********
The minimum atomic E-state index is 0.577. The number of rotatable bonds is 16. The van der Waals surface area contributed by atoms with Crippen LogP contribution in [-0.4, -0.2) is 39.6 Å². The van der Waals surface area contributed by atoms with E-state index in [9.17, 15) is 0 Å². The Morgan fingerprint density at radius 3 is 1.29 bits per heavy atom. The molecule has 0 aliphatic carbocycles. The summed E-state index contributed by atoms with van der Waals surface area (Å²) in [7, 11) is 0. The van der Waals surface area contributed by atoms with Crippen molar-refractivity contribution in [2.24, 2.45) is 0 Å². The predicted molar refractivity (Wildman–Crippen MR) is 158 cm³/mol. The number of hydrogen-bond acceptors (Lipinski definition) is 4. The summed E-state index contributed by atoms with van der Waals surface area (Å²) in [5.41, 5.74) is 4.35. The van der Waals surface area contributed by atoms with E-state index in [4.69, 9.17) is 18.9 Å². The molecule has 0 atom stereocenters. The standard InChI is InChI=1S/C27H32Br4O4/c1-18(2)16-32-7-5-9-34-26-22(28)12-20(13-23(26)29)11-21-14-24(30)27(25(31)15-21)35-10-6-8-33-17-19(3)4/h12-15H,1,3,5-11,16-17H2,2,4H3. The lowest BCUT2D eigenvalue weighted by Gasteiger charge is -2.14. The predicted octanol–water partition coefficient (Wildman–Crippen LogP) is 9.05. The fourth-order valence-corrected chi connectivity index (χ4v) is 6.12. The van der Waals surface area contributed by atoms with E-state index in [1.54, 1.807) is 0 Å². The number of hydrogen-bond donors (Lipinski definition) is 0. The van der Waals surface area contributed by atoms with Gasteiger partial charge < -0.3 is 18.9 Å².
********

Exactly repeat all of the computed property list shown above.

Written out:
The minimum atomic E-state index is 0.577. The number of rotatable bonds is 16. The van der Waals surface area contributed by atoms with Crippen LogP contribution in [-0.4, -0.2) is 39.6 Å². The van der Waals surface area contributed by atoms with E-state index in [9.17, 15) is 0 Å². The Morgan fingerprint density at radius 3 is 1.29 bits per heavy atom. The molecule has 0 aliphatic carbocycles. The summed E-state index contributed by atoms with van der Waals surface area (Å²) in [7, 11) is 0. The van der Waals surface area contributed by atoms with Crippen molar-refractivity contribution in [2.24, 2.45) is 0 Å². The predicted molar refractivity (Wildman–Crippen MR) is 158 cm³/mol. The number of hydrogen-bond acceptors (Lipinski definition) is 4. The summed E-state index contributed by atoms with van der Waals surface area (Å²) in [5.41, 5.74) is 4.35. The van der Waals surface area contributed by atoms with E-state index in [4.69, 9.17) is 18.9 Å². The molecule has 0 atom stereocenters. The standard InChI is InChI=1S/C27H32Br4O4/c1-18(2)16-32-7-5-9-34-26-22(28)12-20(13-23(26)29)11-21-14-24(30)27(25(31)15-21)35-10-6-8-33-17-19(3)4/h12-15H,1,3,5-11,16-17H2,2,4H3. The lowest BCUT2D eigenvalue weighted by Gasteiger charge is -2.14. The predicted octanol–water partition coefficient (Wildman–Crippen LogP) is 9.05. The fourth-order valence-corrected chi connectivity index (χ4v) is 6.12. The van der Waals surface area contributed by atoms with E-state index in [1.54, 1.807) is 0 Å². The number of hydrogen-bond donors (Lipinski definition) is 0. The van der Waals surface area contributed by atoms with Gasteiger partial charge < -0.3 is 18.9 Å².